The yellow fovea : Indian Journal of Ophthalmology

Secondary Logo

Journal Logo

One Minute Ophthalmology

The yellow fovea

Mohan, Sashwanthi; Mohankumar, Arthi; Rajan, Mohan

Author Information
Indian Journal of Ophthalmology 71(3):p 697, March 2023. | DOI: 10.4103/IJO.IJO_2747_22
  • Open

A 59-year-old male with history of trabeculectomy in both eyes (OU) for primary angle-closure (please specify if so) glaucoma 8 months ago came with the complaint of sudden decrease in vision in OU for past 3 days. Best-corrected visual acuity was 6/18 in right eye (OD) and 6/12 in left eye (OS). Intraocular pressure was within normal limits in OU. Anterior segment examination of OU revealed well-formed blebs with posterior chamber intraocular lens. Fundus examination of OU revealed yellowish lesions at the macula, more prominent in OS [Fig. 1a and b]. Optical coherence tomography of OU revealed foveal hyperreflective lesions [Fig. 1c, d].

Figure 1:
(a and b) Color fundus photographs of the macula showing yellowish lesions in the fundus, indicated by black arrows. (c and d) Hyperreflectivity in the fovea extending till the IS–OS junction or the ellipsoid zone. IS–OS = inner segment–outer segment

What is your next step?

  1. Ask for history of cardiovascular diseases
  2. Ask for history of sun gazing, sunbathing, or direct viewing of solar eclipse
  3. Ask for history of new-onset flashes or floaters
  4. Ask for history of hyperlipidemia.


Patient had a history of performing ritualistic sun gazing 3 days ago, following which he developed blurring of vision. Optical coherence tomography angiography (OCTA) scans of OU showed focal areas of nonperfusion in the choriocapillary layer with normal superficial and deep capillary plexus consistent with the diagnosis [Fig. 2].

Figure 2:
Optical coherence tomography angiography - outer retinal choriocapillaries slabs of the right eye (a) and left eye (b) showing showing focal areas of hypoperfusion indicated by white arrow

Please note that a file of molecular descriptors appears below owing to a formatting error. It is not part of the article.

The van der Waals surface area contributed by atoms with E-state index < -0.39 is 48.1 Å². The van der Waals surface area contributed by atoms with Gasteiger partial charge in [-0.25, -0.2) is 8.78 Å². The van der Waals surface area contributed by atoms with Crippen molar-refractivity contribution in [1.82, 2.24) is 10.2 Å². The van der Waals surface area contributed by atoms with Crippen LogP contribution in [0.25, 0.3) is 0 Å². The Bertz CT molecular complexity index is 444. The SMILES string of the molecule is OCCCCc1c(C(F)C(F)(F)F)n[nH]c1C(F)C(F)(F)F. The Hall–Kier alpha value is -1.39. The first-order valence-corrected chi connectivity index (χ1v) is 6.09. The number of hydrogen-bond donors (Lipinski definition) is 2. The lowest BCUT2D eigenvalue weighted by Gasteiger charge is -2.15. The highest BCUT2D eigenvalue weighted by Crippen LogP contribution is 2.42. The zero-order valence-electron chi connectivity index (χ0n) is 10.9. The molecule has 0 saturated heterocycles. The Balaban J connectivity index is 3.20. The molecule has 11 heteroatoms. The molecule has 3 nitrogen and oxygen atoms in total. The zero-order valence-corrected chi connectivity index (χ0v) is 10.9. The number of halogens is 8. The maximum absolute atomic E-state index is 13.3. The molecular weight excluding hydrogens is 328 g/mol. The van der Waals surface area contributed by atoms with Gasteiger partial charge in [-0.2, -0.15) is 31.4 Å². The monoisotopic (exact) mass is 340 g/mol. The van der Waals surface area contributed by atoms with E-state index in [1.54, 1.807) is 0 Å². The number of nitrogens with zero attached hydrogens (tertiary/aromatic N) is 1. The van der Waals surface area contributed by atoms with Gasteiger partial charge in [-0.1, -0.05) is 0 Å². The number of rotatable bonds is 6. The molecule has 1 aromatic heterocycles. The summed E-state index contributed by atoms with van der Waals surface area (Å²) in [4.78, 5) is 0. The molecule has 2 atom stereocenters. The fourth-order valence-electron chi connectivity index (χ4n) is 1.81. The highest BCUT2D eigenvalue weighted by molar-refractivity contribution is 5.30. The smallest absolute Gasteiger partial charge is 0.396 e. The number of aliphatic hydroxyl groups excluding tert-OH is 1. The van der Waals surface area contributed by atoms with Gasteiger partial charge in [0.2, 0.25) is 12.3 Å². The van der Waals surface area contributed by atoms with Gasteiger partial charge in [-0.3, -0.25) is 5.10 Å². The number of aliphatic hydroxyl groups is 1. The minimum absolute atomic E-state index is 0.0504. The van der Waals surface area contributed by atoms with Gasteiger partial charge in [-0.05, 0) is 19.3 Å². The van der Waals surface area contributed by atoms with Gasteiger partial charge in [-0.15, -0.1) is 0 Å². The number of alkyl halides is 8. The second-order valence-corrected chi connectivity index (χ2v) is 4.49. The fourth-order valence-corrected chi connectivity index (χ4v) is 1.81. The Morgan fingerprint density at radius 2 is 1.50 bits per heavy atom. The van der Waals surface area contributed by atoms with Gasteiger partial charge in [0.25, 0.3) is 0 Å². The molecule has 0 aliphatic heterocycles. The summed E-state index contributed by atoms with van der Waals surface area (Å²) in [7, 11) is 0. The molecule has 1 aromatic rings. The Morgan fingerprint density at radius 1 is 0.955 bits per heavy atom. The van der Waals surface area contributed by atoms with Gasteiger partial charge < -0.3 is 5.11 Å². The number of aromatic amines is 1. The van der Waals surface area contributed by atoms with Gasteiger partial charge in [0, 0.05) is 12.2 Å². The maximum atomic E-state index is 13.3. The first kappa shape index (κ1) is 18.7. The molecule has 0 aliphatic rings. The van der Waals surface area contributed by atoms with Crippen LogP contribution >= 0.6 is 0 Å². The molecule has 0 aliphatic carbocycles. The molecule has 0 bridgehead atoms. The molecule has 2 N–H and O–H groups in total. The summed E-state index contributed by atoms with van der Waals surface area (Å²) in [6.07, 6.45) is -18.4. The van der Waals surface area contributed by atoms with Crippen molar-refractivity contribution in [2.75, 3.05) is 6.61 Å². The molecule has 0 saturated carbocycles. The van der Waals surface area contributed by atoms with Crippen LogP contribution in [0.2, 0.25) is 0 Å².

Solar retinopathy

Correct Answer

B) Ask for history of sun gazing, sunbathing, or direct viewing of solar eclipse.


Solar retinopathy occurs due to photochemical injury occurring in the macula following prolonged exposure to light, like sungazing, eclipse viewing, exposure to welding light, and following endoillumination in rare scenarios.[1] It presents as blurry vision, metamorphopsia, central scotoma, or dyschromatopsia. Diagnosis is made based on the presence of specific history and multimodal imaging including optical coherence tomography (OCT), OCTA, and autofluorescence. The presence of drop-out areas in the choriocapillaries slab indicates the involvement of choriocapillaries in addition to the photoreceptors and retinal pigment epithelial cells.[2] It usually recovers spontaneously in 3–6 months, but majority of patients have residual central scotoma or reduced vision.

Financial support and sponsorship


Conflicts of interest

There are no conflicts of interest.


1. González Martín-Moro J, Hernández Verdejo JL, Zarallo Gallardo J. Photic maculopathy:A review of the literature (ii). Arch Soc Esp Oftalmol (Engl Ed) 2018;93:542–50.
2. Padidam S, Burke MT, Apple DB, Suchomel JR, Lin X. Optical coherence tomography angiography findings in two cases of solar retinopathy. Retin Cases Brief Rep 2021;15:767–71.
Copyright: © 2023 Indian Journal of Ophthalmology